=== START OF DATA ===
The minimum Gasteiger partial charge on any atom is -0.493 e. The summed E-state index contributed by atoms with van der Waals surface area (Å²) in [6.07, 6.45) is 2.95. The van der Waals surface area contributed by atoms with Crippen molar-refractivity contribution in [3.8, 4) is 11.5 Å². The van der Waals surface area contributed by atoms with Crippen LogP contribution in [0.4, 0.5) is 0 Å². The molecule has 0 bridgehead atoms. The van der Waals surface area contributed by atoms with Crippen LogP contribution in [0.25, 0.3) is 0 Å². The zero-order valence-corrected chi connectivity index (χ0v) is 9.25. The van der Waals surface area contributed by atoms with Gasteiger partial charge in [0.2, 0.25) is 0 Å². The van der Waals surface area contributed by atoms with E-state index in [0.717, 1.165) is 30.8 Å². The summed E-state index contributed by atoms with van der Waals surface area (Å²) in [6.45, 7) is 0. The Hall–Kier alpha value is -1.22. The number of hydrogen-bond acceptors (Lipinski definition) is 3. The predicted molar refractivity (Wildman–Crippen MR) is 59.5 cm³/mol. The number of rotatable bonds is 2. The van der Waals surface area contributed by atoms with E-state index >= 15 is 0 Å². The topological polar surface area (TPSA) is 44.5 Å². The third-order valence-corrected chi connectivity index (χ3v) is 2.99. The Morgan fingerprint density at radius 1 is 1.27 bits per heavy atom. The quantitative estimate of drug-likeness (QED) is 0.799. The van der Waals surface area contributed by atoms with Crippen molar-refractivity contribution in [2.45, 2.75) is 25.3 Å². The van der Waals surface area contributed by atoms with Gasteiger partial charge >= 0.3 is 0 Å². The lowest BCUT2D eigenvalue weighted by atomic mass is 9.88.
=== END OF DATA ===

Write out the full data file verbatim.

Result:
The minimum Gasteiger partial charge on any atom is -0.493 e. The summed E-state index contributed by atoms with van der Waals surface area (Å²) in [6.07, 6.45) is 2.95. The van der Waals surface area contributed by atoms with Crippen molar-refractivity contribution in [3.8, 4) is 11.5 Å². The van der Waals surface area contributed by atoms with Crippen LogP contribution in [0.4, 0.5) is 0 Å². The molecule has 0 bridgehead atoms. The van der Waals surface area contributed by atoms with Crippen LogP contribution in [0.25, 0.3) is 0 Å². The zero-order valence-corrected chi connectivity index (χ0v) is 9.25. The van der Waals surface area contributed by atoms with Gasteiger partial charge in [0.2, 0.25) is 0 Å². The van der Waals surface area contributed by atoms with E-state index in [0.717, 1.165) is 30.8 Å². The summed E-state index contributed by atoms with van der Waals surface area (Å²) in [6.45, 7) is 0. The Hall–Kier alpha value is -1.22. The number of hydrogen-bond acceptors (Lipinski definition) is 3. The predicted molar refractivity (Wildman–Crippen MR) is 59.5 cm³/mol. The number of rotatable bonds is 2. The van der Waals surface area contributed by atoms with E-state index >= 15 is 0 Å². The topological polar surface area (TPSA) is 44.5 Å². The third-order valence-corrected chi connectivity index (χ3v) is 2.99. The Morgan fingerprint density at radius 1 is 1.27 bits per heavy atom. The quantitative estimate of drug-likeness (QED) is 0.799. The van der Waals surface area contributed by atoms with Crippen molar-refractivity contribution in [2.45, 2.75) is 25.3 Å². The van der Waals surface area contributed by atoms with Gasteiger partial charge >= 0.3 is 0 Å². The lowest BCUT2D eigenvalue weighted by atomic mass is 9.88.